Tony N. Marion, Ph.D.

Tony N. Marion, Ph.D.

Professor
858 Madison Ave.
201 Molecular Science Building
Memphis, TN 38163
Email: tmarion@uthsc.edu
Phone: 901-448-6527
Fax: 901-448-7360

Research Interests

My laboratory is directed to two main areas of research. The major and longest funded area has been to understand the molecular and cellular bases for autoimmunity to DNA in mouse models for human systemic lupus erythematosus (SLE). This research employs anti-DNA antibody transgenic, genetically autoimmune-prone (NZB x NZW)F1 mice to analyze DNA-specific B cell tolerance and activation in an autoimmune background. The development of autoimmunity to DNA and lupus-like autoimmune disease in the normally autoimmune, lupus-prone (NZB x NZW)F1 mice depends upon whether the mice inherit the 3H9 anti-DNA heavy chain as a conventional IgM heavy-chain transgene (3H9-m) or as a VH3H9 heavy-chain variable region gene "knock-in" into the JH locus. 3H9-m transgenic (NZB x NZW)F1 do not produce anti-DNA autoantibodies and do not develop lupus nephritis. The VH3H9 knock-in transgenic (3H9R) (NZB x NZW)F1 mice develop autoimmune anti-DNA antibody and lupus nephritis similar to non transgenic (NZB x NZW)F1 mice. Tolerance to DNA in the conventional VH3H9 transgenic (NZB x NZW)F1 mice is a function of both B cells and T cells. B cell receptor-dependent stimulation is less effective in the conventional transgenic (NZB x NZW)F1 mice, and helper T cell activation is also less effective in the conventional transgenic (NZB x NZW)F1 mice. The latter deficiency may be the consequence of the anergic B cell environment in which CD4 T cells develop. Present and future research will take advantage of difference in autoimmune response between the two different transgenic (NZB x NZW)F1 to understand the cellular and molecular bases for autoimmune B cell activation in this important model for human SLE. A second project in this area of research involves analyses of pathogenic function of anti-DNA antibodies in lupus nephritis in mice and humans. The potential for monoclonal anti-DNA antibodies to passively induce glomerulonephritis appears to be independent of specificity for or binding to DNA or chromatin. The structural basis for pathogenic anti-DNA antibody function is being determined by proteomic analysis of mouse kidneys with passive experimentally induced disease.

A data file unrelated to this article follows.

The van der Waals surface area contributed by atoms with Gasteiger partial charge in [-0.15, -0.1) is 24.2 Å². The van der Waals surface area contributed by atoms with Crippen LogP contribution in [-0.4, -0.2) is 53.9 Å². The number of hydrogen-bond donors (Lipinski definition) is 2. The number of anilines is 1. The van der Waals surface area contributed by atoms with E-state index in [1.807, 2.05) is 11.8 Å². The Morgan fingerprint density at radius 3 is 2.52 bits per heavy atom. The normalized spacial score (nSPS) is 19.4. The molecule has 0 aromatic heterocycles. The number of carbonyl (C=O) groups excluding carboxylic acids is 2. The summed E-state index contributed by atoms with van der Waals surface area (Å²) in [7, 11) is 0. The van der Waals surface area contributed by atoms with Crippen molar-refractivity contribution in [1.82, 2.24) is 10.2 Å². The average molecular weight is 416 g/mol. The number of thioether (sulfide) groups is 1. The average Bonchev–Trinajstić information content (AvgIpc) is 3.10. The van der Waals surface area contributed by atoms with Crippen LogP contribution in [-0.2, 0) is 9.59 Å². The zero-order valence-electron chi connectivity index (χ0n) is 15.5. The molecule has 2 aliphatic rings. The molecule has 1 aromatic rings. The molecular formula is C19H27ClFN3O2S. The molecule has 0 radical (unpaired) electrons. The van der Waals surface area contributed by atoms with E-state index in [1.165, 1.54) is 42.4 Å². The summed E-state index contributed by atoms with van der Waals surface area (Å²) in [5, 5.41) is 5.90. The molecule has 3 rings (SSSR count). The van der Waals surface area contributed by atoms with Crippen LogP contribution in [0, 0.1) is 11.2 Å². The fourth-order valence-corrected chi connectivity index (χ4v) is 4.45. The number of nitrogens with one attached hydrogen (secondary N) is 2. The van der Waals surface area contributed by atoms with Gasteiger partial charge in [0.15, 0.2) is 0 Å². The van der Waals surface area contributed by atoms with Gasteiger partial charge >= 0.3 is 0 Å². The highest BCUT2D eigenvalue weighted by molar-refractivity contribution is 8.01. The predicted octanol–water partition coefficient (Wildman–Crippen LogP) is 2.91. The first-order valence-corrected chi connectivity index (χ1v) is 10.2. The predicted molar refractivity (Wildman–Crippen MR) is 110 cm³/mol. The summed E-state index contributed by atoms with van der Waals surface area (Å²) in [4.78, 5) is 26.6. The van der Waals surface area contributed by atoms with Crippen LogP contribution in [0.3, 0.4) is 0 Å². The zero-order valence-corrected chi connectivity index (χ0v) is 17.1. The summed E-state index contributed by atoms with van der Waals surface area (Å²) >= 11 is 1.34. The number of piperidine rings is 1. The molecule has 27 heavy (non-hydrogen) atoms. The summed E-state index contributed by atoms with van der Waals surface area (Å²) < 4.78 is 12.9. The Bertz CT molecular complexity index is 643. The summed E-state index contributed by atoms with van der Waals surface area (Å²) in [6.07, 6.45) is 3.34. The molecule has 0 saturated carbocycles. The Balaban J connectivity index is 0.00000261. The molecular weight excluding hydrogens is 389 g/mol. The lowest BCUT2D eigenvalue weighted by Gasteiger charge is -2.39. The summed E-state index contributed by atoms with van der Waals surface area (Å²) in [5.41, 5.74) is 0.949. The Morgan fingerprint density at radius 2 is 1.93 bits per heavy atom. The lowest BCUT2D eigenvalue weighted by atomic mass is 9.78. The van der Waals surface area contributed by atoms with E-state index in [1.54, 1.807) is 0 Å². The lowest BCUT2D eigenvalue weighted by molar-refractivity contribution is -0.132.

The other main area of research in my laboratory is immunity to hepatitis C virus in individuals chronically infected with hepatitis C. This project is part of the Center for Hepatitis C Research at UTHSC. The major focus of the Center's research has been to understand the basis for racial differences in response to combination pegylated interferon-alpha and Ribavarin therapy for chronic hepatitis C. African Americans have only a 26% response rate, determined as sustained clearance of circulating virus, compared to 56% for Caucasians. Recent results from our clinical research also indicate a much higher frequency of a particular HLA DR allele among chronically infected African Americans at our Center. Present and future studies are directed toward understanding the relevance of the increased frequency of HLA DR among chronically infected Afrcrican Americans. Ongoing research will also seek to determine how differences in immune responses may or may not be related to differences in response to therapy between chronically infected African American and Caucasian individuals.

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Education

  • B.S., 1973 Chemistry: North Carolina State University
  • M.S., 1977 Microbiology: Wake Forest University
  • Ph.D., 1982 Immunology: University of Alabama, Birmingham

Dr. Tony Marion CV